Saratoga Springs

Saratoga Springs charter referendum petition dismissed

It lacked evidence of faulty counting, Supreme Court judge says
Absentee ballots are reviewed and counted at the Saratoga County Board of Elections in December.
Absentee ballots are reviewed and counted at the Saratoga County Board of Elections in December.

SARATOGA SPRINGS — Saratoga County Supreme Court Justice Thomas Nolan on Feb. 6 dismissed a petition by Charter Review Commission member Gordon Boyd that sought a recount of charter referendum ballots. 

On Nov. 7, the charter change, which sought to transform the city’s mayor-commissioners governmental system to a government overseen by a city manager, came down to 48 votes — 4,202 votes cast in favor of and 4,154 votes against. 

Boyd, along with Charter Review Commission members Bob Turner and Pat Kane, submitted the petition one week after the Saratoga County Board of Elections’ absentee ballot count on Nov. 14, which shifted the vote to 4,458 against and 4,448 in favor of the charter change.

A Dec. 20 hearing had been set but was canceled after the court asked lawyers for both sides to submit memoranda of law by Jan. 8, after which the court would consider when to schedule oral arguments, Boyd told The Daily Gazette in an email. 

In the petition dismissal, Nolan said, “Election Law 16-106 allows any voter to contest a canvass of election returns. [Boyd] therefore has standing to bring this proceeding.

“Yet, as respondents argue, the results of the Nov. 7 election have been certified, and [Boyd] produces no facts to support the propriety of a re-canvass.”

In the petition, Boyd claimed “several of the voting machines in [Saratoga Springs] may have malfunctioned or broken down and failed to count all of the votes cast for the proposed new city charter.”

Nolan said in his dismissal that Boyd’s claims “lack factual support.”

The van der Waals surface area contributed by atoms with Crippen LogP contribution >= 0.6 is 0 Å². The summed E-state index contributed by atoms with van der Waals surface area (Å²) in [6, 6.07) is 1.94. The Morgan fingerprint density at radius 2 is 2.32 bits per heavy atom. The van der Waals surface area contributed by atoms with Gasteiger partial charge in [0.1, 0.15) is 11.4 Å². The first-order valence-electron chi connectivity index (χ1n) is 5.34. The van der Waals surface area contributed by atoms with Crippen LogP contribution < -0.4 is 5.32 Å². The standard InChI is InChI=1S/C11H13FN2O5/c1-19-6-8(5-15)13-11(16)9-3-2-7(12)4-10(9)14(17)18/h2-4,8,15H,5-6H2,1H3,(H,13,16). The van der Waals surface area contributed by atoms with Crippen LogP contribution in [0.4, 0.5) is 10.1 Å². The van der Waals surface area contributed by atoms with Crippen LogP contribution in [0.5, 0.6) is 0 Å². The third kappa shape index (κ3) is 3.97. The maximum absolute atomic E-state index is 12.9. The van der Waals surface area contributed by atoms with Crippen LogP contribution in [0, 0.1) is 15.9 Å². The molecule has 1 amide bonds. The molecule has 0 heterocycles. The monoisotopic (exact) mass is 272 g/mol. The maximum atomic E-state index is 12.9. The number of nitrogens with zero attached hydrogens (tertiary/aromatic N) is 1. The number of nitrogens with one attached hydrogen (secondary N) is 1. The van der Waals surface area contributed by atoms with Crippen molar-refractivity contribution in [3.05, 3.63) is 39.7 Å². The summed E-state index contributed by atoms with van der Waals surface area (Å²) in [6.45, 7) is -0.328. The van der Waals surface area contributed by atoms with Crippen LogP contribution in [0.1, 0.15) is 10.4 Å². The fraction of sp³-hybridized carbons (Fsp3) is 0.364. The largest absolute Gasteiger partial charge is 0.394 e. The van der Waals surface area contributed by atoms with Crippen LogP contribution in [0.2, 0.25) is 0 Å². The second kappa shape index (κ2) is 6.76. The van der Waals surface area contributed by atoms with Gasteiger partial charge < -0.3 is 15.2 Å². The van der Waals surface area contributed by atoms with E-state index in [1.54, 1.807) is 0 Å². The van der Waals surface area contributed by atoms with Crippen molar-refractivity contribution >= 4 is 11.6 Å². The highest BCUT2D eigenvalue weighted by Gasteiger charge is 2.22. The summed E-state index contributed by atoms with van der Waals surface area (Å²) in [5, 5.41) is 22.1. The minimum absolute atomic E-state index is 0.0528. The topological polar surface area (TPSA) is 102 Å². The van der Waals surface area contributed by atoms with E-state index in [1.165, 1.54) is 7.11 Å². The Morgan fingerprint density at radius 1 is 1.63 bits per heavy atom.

Nolan added that, “Neither the New York State Board of Elections nor the Saratoga County Board of Elections mandates a re-canvass when an election result is close.” 

Turner said he was disappointed by Nolan’s decision.

“We’re in a Catch-22, because in order to get a recount, we need the judge to show that the Board of Elections has made a mistake,” he said. “We’ve asked to get copies of the ‘.tif’ files or photos of every ballot, and the Board of Elections needs to provide us with those files, which they don’t want to do.

“The judge said there’s no evidence, and of course there’s not, because we couldn’t get copies of the ballots.”

Turner added that the county was not helpful when Boyd submitted a Freedom of Information of Law (FOIL) request for the files. 

“They never called us to say, ‘You should send it to this person,'” he said. 

In the petition dismissal, Nolan said, “[Boyd] did not properly make a FOIL request to Saratoga County’s designated Records Assess Officer, and therefore [Boyd’s] motion has no merit and, in short, there there is not presented an issue under FOIL to be decided here.”

Turner said there’s a similar court case in Essex County,  Kosmider vs. Whitney, which will determine if copies of electronic voting ballot images are public records and are subject to be released or whether they can only be disclosed under a court order.

“A lot will depend on the outcome of that case,” Turner said, adding that he filed a FOIL request with the Saratoga County Board of Supervisors to receive copies of the ‘.tif’ files. 

“They said we didn’t FOIL the right people, so I’m FOILing the right people,” he said. “If they care about transparency, they can release them.”

Boyd said, “We feel strongly that voters would appreciate another opportunity to be heard from on this. We have many interested campaign workers and citizens who would like the charter to be back on the ballot in November — assuming the outcome is not reversed.” 

Richard Sellers, spokesman for S.U.C.C.E.S.S., a non-partisan citizen’s organization that opposed the charter change, said in a statement that he welcomed the dismissal. 

“This is the third time in a decade that Saratogians have vigorously debated the merits of changing our form of city government, and this is the third time that Saratogians have voted to keep our commission form. 

“Our form of government is unique, as is our city. We feel the commission form has worked well for Saratogians for many years and through many changes that the city has gone through. We look forward to Saratoga’s continuing prosperity under this special structure.”

Categories: News, Schenectady County

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